Sundance filmmakers stress activism
There is a palpable buzz of excitement around town as businesses and citizens prepare for the opening of the 2007 Sundance Film Festival. The banners are up on Main Street and the public transit shuttles are shined up and ready to make endless rounds of the screening locations, restaurants and after-parties. But, this year, Sundance is being welcomed on a more serious note as well.
Against the backdrop of continuing military and civilian fatalities in Iraq, alarming new evidence of the deteriorating global climate, ongoing genocide in Africa and the continued spread of famine and disease in Third World countries, audiences this year are looking to independent filmmakers to help raise awareness of and to encourage involvement in a myriad of important issues.
They will not be disappointed.
A majority of this year’s festival entries, both dramatic and documentary, are deeply connected with human rights issues, environmentalism and politics. Filmmakers, it seems, are setting aside glamour, romance and fantasy in favor of activism.
Thanks, in part to new more portable digital equipment and in part to the growing involvement of the filmmaking community in social issues, Sundance audiences will be exposed to stories with an intensity they may never have experienced at the movies before.
For example, one of the films selected by Sundance jurors this year is about several American towns that exiled all of their African American residents rather than face desegregation. Another examines the especially relevant boundary between political protests and conspiracy plots by revisiting the Chicago trial of a group of 1960’s radicals including Abby Hoffman, Jerry Rubin, Bobby Seale and Tom Hayden.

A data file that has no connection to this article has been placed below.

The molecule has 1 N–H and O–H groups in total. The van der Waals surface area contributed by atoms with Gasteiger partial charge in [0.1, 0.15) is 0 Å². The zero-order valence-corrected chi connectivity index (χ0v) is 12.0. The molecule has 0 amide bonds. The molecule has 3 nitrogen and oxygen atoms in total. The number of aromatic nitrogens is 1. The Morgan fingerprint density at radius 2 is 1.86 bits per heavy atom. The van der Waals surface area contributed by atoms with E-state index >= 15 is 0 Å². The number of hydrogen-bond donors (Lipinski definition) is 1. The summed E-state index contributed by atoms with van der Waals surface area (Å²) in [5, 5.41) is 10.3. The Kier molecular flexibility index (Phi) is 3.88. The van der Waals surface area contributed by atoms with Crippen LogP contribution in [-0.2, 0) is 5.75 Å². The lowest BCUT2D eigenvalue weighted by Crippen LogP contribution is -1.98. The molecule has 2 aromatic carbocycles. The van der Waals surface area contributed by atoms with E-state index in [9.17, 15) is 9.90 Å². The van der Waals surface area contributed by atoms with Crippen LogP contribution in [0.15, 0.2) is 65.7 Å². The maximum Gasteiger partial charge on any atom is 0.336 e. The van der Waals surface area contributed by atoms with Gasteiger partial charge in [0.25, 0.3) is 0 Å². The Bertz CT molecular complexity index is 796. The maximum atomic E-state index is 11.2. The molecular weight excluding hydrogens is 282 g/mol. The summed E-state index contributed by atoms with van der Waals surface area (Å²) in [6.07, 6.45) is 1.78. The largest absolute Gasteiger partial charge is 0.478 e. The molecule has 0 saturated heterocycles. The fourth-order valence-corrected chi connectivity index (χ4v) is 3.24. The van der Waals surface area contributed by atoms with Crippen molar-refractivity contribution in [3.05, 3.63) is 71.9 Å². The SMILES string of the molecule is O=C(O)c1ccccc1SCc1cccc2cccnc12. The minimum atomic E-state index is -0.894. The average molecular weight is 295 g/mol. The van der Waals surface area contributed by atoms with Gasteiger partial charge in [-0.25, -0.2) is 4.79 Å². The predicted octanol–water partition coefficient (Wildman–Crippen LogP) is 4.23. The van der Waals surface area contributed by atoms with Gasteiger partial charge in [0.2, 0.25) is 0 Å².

Other films chronicle the atrocities committed by American military personnel at the Abu Ghraib prison in Iraq, the resurgence of Palestinian radicalism in Israeli prisons, the spread of the HIV epidemic among African American communities, the failure of the Federal Emergency Management Agency to handle the aftermath of Hurricane Katrina and the efforts of a U.S. Marine to make the world aware of the crisis taking place in Darfur.
Heavy fare, yes. But much of it is presented with artful images and with hope for the future.
Park City, too, has been going through a re-evaluation of its responsibility to respond to wider issues and this year’s offerings at Sundance are tantamount to a crash course in global citizenship.
We congratulate the filmmakers who are here this week for having the courage to make their films and thank the Sundance Institute for supporting them. We also encourage residents and visitors alike to watch and listen to as much as they can during the next 10 days in the hopes that we will all be inspired to become more aware and involved in the immense challenges facing us.
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